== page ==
Summary of 2007 Tax Changes:
- Tax relief is available to struggling homeowners whose mortgage debt is forgiven.
- Retirement savings incentives expand.
- A new deduction is available for some mortgage insurance premiums. And
- New recordkeeping rules apply to cash donations to charity.
AMT Exemption Increased for One Year
For tax-year 2007, Congress raised the alternative minimum tax exemption to $66,250 for a married couple filing a joint return, up from $62,550 in 2006. The exemption rises to $33,125 for a married person filing separately, up from $31,275, and it rises to $44,350 for singles and heads of household, up from $42,500. Under current law, these exemption amounts will drop to $45,000, $22,500 and $33,750, respectively, in 2008. Form 6251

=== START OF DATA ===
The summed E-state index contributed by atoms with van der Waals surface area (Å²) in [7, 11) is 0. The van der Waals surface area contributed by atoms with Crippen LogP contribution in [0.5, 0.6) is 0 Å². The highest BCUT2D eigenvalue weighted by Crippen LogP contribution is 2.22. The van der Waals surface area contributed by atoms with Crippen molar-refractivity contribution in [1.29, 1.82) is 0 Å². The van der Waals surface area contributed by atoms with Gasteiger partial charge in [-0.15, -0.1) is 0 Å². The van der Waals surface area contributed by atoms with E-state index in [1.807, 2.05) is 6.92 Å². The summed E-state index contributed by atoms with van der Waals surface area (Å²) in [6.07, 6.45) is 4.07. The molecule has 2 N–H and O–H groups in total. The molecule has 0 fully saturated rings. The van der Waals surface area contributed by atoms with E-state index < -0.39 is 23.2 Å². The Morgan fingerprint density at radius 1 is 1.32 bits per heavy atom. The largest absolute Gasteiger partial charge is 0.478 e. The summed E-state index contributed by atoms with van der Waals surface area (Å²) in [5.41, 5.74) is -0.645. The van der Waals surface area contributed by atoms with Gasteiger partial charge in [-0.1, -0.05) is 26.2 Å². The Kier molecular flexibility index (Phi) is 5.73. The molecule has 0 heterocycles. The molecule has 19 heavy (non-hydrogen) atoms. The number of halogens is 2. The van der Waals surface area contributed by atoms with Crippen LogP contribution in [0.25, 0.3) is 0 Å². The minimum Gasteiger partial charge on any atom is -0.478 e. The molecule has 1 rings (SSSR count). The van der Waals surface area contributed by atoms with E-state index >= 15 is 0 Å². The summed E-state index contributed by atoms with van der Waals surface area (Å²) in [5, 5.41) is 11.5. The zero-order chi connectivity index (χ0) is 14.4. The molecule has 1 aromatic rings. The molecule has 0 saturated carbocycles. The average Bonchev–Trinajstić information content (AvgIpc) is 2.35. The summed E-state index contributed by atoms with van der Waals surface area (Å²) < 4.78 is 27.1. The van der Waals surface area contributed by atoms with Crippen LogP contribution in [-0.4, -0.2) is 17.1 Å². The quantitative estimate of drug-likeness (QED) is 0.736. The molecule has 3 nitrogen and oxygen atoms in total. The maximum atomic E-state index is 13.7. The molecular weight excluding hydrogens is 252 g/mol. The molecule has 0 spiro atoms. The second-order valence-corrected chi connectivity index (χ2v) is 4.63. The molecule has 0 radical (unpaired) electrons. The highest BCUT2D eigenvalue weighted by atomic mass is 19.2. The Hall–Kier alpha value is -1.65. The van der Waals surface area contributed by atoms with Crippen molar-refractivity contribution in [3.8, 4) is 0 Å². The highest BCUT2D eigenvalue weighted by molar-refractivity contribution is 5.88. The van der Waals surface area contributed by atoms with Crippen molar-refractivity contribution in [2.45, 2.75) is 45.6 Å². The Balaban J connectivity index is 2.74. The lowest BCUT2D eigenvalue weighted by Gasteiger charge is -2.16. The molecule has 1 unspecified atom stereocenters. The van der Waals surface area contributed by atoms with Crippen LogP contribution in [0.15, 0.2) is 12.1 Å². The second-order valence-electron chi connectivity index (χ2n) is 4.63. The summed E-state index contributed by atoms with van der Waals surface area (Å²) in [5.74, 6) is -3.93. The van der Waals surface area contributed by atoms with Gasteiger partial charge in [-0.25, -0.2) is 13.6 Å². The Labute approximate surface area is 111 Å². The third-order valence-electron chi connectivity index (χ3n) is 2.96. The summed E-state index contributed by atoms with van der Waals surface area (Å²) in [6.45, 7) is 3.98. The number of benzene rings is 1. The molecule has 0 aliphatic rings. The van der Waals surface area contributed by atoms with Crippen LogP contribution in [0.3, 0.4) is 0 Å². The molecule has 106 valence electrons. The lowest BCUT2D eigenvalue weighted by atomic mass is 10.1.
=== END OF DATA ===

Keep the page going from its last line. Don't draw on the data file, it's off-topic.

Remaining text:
Extender Tax Breaks Reappear on IRS Forms
Eligible taxpayers will no longer have to follow special instructions in order to claim the deduction for state and local sales taxes, the educator expense deduction and the tuition and fees deduction.
Those who itemize, rather than taking the standard deduction, can choose to claim state and local sales taxes on Form 1040 Schedule A, Line 5.
The educator expense deduction is reported on Form 1040, Line 23 or Form 1040A, Line 16.
Taxpayers who choose to claim the tuition and fees deduction must fill out and attach new Form 8917. The resulting deduction is reported on Form 1040 Line 34 or Form 1040A Line 19. Note that many who qualify for the tuition and fees deduction may reap greater tax savings by instead claiming the Hope credit or the lifetime learning credit for a particular student. Figure these credits on Form 8863. Publication 970 has details.
Contribution Limits Rise for IRAs and Other Retirement Plans
More people can make tax-deductible contributions to a traditional IRA. The deduction is phased out for singles and heads of household who